A Bad Day in the Kitchen

In a chef’s kitchen, cooking accidents are bound to happen. From forgetting a pinch of garlic to spilling melted butter on the floor, a chef’s day can be turned from good to horrific. In the majority of these cases there is a time limit of some sort, whether that means working at a restaurant or competing on Chopped or Cutthroat Kitchen, there is little room for mistakes.  I have had these days too when baking for the Sykesville Main Street Farmers Market.

One Saturday in the midst of summer, I was making Cinnamon biscuits for the farmers market, which would be the next morning. These were a new creation or mine, based off of my buttermilk biscuits with a few changes, such as the presence of sugar. In baking, changing recipes involves precise calculation, a single mistake can cause chaos. The time of day was around two-thirty in the afternoon, and I had a few more seconds of baking left with the cinnamon biscuits. I was awaiting my glorious biscuits to be done, when, I took the biscuits out and instead of that glorious creation I was hoping for, they were scorched black. All this hope and excitement inside me had rotted away, and anger, frustration, and anxiety crept up my chest. I had tasted them, and for being scorched, they weren’t all that bad, a pinch of that sweet cinnamon flavor was left; but burnt biscuits can’t sell at a farmers market! That would be insane!

A million thoughts were blazing through my mind.  I knew that two batches of different biscuits couldn’t be done in an hour, just one would be challenging enough to do within a restricted timeframe, at least by myself. I then realized I needed help. Luckily for me, I didn’t have to sacrifice a biscuit flavor like other incidents similar to this, and my mother helped me by mixing up one batch, while I did the other. We had gotten a lot done, now we needed to bake those biscuits. Everything seemed fine, except that time was running out quicker than I had thought; there wasn’t any room for mistakes. Even the slightest error couldn’t be corrected at this point.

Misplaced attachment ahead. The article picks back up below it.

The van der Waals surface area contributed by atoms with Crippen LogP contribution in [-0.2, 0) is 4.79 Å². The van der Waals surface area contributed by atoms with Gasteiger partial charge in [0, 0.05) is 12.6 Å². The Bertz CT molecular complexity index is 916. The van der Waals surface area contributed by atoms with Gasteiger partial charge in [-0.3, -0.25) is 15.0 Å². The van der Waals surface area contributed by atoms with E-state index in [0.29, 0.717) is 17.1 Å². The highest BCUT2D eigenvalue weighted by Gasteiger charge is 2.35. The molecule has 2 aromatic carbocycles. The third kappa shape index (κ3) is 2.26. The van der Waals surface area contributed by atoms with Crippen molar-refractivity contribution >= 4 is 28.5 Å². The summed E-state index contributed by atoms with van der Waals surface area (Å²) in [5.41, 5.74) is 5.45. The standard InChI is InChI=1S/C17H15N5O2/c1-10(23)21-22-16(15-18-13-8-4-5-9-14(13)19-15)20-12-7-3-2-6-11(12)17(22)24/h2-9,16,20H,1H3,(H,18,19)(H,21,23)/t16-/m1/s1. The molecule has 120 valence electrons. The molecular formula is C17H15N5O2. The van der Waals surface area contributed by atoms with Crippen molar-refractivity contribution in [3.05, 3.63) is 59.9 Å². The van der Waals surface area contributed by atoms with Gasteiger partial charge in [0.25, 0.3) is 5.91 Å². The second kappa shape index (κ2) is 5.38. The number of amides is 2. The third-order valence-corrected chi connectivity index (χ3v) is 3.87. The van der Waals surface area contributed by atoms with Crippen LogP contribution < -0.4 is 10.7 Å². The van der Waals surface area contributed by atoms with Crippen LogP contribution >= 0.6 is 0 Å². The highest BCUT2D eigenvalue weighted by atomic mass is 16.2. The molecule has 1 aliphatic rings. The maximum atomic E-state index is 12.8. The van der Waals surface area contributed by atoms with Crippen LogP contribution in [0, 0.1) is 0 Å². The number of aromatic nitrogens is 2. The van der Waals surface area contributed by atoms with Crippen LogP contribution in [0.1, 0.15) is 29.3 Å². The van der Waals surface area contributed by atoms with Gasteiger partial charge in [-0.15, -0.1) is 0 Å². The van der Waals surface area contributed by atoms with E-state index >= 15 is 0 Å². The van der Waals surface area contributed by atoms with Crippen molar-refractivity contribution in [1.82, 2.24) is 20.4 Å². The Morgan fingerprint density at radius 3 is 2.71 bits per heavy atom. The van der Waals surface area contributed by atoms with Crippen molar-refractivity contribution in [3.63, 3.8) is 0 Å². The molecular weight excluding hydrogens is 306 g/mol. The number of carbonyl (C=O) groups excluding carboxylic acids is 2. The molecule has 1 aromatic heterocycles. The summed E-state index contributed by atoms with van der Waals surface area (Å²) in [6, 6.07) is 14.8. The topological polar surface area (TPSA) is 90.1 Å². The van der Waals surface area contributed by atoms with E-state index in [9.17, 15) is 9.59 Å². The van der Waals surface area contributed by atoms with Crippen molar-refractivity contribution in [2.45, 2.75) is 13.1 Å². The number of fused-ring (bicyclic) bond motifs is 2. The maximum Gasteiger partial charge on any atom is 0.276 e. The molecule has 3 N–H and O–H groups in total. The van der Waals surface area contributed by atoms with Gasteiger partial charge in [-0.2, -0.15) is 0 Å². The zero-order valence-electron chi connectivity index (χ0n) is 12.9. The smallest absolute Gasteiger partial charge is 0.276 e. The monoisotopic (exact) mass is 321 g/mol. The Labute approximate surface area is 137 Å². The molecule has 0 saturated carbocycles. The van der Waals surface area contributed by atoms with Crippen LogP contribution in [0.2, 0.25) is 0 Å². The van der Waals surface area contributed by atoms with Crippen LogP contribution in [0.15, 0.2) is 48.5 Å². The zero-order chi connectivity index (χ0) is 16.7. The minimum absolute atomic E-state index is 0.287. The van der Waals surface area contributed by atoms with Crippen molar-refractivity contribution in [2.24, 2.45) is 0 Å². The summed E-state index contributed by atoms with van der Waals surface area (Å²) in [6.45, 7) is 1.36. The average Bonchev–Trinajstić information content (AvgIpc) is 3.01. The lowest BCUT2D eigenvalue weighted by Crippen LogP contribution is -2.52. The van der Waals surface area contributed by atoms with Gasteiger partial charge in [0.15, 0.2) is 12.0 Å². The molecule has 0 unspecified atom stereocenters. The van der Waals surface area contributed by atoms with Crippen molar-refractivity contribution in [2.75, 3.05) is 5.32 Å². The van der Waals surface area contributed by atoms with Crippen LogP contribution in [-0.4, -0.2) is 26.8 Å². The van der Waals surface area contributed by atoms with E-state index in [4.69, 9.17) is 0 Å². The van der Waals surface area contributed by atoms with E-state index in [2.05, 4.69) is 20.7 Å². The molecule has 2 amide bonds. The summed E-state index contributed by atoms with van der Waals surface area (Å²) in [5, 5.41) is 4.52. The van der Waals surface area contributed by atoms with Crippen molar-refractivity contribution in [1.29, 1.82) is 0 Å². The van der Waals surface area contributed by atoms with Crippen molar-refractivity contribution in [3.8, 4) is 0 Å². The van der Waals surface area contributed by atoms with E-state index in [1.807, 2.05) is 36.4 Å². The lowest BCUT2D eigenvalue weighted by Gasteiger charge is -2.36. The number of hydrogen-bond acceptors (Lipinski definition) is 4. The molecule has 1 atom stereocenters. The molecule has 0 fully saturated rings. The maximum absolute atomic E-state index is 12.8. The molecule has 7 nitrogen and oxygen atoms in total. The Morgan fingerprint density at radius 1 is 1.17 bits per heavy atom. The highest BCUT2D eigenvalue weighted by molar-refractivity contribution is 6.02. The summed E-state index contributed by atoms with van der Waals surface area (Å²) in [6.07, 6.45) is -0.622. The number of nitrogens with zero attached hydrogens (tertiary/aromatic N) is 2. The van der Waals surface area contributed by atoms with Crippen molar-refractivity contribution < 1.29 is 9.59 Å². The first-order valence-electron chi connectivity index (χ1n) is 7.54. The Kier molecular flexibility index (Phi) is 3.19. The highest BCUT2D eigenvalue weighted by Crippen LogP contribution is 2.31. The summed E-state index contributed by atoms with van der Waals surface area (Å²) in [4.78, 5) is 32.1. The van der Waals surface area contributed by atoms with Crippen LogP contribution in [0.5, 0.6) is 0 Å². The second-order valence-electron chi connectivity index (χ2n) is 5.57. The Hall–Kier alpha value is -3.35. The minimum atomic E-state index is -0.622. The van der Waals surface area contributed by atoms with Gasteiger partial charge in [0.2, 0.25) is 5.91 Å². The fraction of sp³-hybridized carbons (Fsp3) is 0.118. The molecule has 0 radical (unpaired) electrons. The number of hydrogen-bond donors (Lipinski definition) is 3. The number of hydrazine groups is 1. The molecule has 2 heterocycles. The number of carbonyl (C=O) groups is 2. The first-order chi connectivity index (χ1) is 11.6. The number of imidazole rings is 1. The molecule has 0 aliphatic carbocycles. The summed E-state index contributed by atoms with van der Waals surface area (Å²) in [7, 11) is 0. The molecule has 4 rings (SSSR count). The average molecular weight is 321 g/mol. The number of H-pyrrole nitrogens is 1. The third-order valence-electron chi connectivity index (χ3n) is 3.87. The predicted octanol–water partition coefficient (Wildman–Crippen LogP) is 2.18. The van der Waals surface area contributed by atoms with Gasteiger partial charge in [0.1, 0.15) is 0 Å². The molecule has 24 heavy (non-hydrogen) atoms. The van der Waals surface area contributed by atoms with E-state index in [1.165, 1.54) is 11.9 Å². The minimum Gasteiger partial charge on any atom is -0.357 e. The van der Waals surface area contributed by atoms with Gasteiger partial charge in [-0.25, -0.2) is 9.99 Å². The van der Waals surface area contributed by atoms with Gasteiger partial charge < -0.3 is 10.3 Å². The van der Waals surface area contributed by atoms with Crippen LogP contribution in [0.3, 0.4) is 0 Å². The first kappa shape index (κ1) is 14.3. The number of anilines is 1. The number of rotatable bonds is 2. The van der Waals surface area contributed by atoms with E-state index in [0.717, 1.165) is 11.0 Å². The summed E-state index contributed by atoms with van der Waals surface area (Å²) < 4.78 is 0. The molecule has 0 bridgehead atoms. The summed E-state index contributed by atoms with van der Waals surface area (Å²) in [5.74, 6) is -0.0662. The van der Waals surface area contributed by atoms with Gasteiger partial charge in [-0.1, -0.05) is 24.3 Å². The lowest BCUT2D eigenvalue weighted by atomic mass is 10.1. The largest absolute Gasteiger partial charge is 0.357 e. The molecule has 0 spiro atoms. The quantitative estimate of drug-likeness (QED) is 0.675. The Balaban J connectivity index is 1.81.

My mother helped mix, and then she left everything to me. With my mind rushing to get the biscuits in the oven, out of the oven, and on the cooling rack, I looked at the time, and saw the clock. I had no more time left, but Tyson, my stepfather, hadn’t been home yet. I still had time, and I would use it. And the time was enough. I had cleaned up the kitchen and finished both the biscuits with barely any time to spare, and Tyson arrived at home. He was content that I finished my baking, which was good, but I couldn’t say he was ecstatic, since he was tired from the intense, agonizing heat from being a steamfitter.

After putting the biscuits away in an airtight container, I was relieved that I was able to overcome this, with a little bit of help, of course. Having been done that, I went on with the rest of the day and woke up the next morning, tired, and prepared for the market that turned out to be very successful that day. All that hard work culminated into a successful day at the Sykesville Main Street Farmer’s Market, which I was proud of, since I had been forging baked goods for the past three days, like all the weeks after and most of before.

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